Civic leader Nancy Grayson’s mug ought to run alongside the word “headstrong” in the dictionary. We remember her stunningly effective, forceful leadership at the Rapoport Academy, which she founded in economically struggling East Waco. When she opened Lula Jane’s as a bakery, also in East Waco, quality and uncompromising management were the last things anyone worried about.
So we weren’t surprised when Grayson and city of Waco leaders butted heads over, of all things, roll-down metal doors she incorporated into her historically evocative rehabilitation of an old building at 704 Elm into what is now a nearly finished nonprofit grocery store. Problem? The downtown Tax Increment Financing Zone board pledged $98,000 to this renovation project, based on Grayson’s success and its potentially paving way for other revitalization. Great. But when Grayson asked TIF to repurpose $22,000 for exterior work, she didn’t realize till afterward the amendment’s conditions required removal of the roll-down metal doors already installed. The doors, she says, are a necessity for daily operations.
Some might grouse about City Hall red tape here, but this misses a crucial point: When an entrepreneur seeks taxpayer dollars on condition he or she abide by, say, overlay district restrictions to ensure architectural and historical uniformity, one faces a choice: Accept the cash with strings attached or go your own way. And as District 1 Councilwoman Andrea J. Barefield argues, residents fret that roll-down doors and bars on windows send the wrong message about a neighborhood now poised for astounding growth: “As we are revitalizing our community and as we are building new opportunities within our district, I want to always feel a welcoming environment. And I think that’s how the community feels.”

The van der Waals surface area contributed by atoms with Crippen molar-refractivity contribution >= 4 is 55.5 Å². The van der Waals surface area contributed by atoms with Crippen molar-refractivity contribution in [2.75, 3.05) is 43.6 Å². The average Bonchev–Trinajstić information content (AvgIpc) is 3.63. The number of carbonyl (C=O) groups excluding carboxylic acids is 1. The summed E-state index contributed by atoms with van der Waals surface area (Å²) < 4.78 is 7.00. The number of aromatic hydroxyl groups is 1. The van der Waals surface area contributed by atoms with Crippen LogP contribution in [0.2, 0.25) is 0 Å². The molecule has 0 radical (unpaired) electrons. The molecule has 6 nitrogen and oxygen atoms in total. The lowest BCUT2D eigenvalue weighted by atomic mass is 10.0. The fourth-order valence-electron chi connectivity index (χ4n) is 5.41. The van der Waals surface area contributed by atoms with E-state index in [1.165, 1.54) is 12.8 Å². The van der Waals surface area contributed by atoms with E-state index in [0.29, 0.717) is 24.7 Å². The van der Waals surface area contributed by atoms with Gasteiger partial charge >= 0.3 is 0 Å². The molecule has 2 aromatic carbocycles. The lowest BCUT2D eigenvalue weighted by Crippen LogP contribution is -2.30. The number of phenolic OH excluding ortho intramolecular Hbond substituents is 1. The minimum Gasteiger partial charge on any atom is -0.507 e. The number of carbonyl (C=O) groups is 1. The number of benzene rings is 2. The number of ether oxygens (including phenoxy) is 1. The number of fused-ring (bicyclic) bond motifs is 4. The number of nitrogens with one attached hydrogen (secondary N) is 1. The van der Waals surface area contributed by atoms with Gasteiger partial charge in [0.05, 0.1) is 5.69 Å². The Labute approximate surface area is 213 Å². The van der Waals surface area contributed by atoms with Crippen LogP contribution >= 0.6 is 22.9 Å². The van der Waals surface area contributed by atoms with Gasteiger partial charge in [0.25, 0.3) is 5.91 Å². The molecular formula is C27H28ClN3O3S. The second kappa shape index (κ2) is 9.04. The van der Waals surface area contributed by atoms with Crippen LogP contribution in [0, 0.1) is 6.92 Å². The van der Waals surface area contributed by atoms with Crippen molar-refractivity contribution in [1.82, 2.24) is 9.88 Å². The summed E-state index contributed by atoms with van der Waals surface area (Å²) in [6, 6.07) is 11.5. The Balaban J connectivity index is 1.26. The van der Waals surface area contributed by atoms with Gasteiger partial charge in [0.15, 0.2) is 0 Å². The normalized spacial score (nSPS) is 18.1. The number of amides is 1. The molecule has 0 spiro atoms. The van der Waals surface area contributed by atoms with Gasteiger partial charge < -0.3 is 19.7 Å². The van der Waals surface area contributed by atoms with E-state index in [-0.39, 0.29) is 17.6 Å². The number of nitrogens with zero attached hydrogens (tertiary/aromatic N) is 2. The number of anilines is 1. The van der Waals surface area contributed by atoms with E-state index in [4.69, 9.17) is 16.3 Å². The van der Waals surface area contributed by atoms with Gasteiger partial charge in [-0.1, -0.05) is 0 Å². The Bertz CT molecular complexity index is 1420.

This is where the “headstrong” part comes in: In terse remarks to the Waco City Council at its July 16 meeting regarding the possibility of Grayson’s losing TIF funds by retaining and regularly using the roll-down doors, Grayson insisted objections to the doors came late in the process. She added: “No one is eager to open a market on Elm or in East Waco to alleviate this food desert. [Husband] Bob and I are willing to give this a try. However, we need the support of council to make this happen in a way that contributes to success. Ultimately, having a market on Elm is contingent upon your decision here today. Taking away the TIF funds is a deal-breaker and a slap in our face. We are not big developers. We’re just trying to do something positive.”
We advise that cooler heads consider an earned variance, one recognizing not only Grayson’s considerable work in this neighborhood (while others only talked), not only the fact she doesn’t do things slipshod, but also the extenuating circumstances involved. Concerns about roll-down doors must be juxtaposed with a serious concern we’ve heard far longer: the lack of a neighborhood grocery store with fresh produce as opposed to another convenience store stamping East Waco as a “food desert.” To allow this project involving a local entrepreneur at this juncture to implode is to heap blemish on Elm Avenue undertakings to come. Leadership, anyone?